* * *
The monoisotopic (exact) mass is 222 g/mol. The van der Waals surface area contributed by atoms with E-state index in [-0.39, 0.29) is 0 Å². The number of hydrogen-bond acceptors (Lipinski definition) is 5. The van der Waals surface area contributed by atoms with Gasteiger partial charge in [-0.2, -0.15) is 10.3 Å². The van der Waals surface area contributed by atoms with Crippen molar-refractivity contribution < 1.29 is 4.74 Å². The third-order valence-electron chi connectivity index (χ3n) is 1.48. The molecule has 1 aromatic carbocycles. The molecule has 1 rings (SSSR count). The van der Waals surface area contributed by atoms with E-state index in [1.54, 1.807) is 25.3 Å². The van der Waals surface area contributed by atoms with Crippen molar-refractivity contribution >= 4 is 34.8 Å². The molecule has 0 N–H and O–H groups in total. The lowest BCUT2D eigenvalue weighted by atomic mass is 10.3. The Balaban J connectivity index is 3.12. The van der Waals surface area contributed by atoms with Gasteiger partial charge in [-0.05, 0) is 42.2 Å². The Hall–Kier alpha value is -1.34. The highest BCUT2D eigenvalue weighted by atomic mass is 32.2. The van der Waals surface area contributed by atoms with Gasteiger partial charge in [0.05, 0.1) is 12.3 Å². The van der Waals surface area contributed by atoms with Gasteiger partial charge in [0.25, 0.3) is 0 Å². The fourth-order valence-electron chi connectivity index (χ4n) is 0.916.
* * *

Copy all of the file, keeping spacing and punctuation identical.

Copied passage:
The monoisotopic (exact) mass is 222 g/mol. The van der Waals surface area contributed by atoms with E-state index in [-0.39, 0.29) is 0 Å². The number of hydrogen-bond acceptors (Lipinski definition) is 5. The van der Waals surface area contributed by atoms with Gasteiger partial charge in [-0.2, -0.15) is 10.3 Å². The van der Waals surface area contributed by atoms with Crippen molar-refractivity contribution < 1.29 is 4.74 Å². The third-order valence-electron chi connectivity index (χ3n) is 1.48. The molecule has 1 aromatic carbocycles. The molecule has 1 rings (SSSR count). The van der Waals surface area contributed by atoms with E-state index in [1.54, 1.807) is 25.3 Å². The van der Waals surface area contributed by atoms with Crippen molar-refractivity contribution >= 4 is 34.8 Å². The molecule has 0 N–H and O–H groups in total. The lowest BCUT2D eigenvalue weighted by atomic mass is 10.3. The Balaban J connectivity index is 3.12. The van der Waals surface area contributed by atoms with Gasteiger partial charge in [-0.05, 0) is 42.2 Å². The Hall–Kier alpha value is -1.34. The highest BCUT2D eigenvalue weighted by atomic mass is 32.2. The van der Waals surface area contributed by atoms with Gasteiger partial charge in [0.05, 0.1) is 12.3 Å². The van der Waals surface area contributed by atoms with Gasteiger partial charge in [0.25, 0.3) is 0 Å². The fourth-order valence-electron chi connectivity index (χ4n) is 0.916.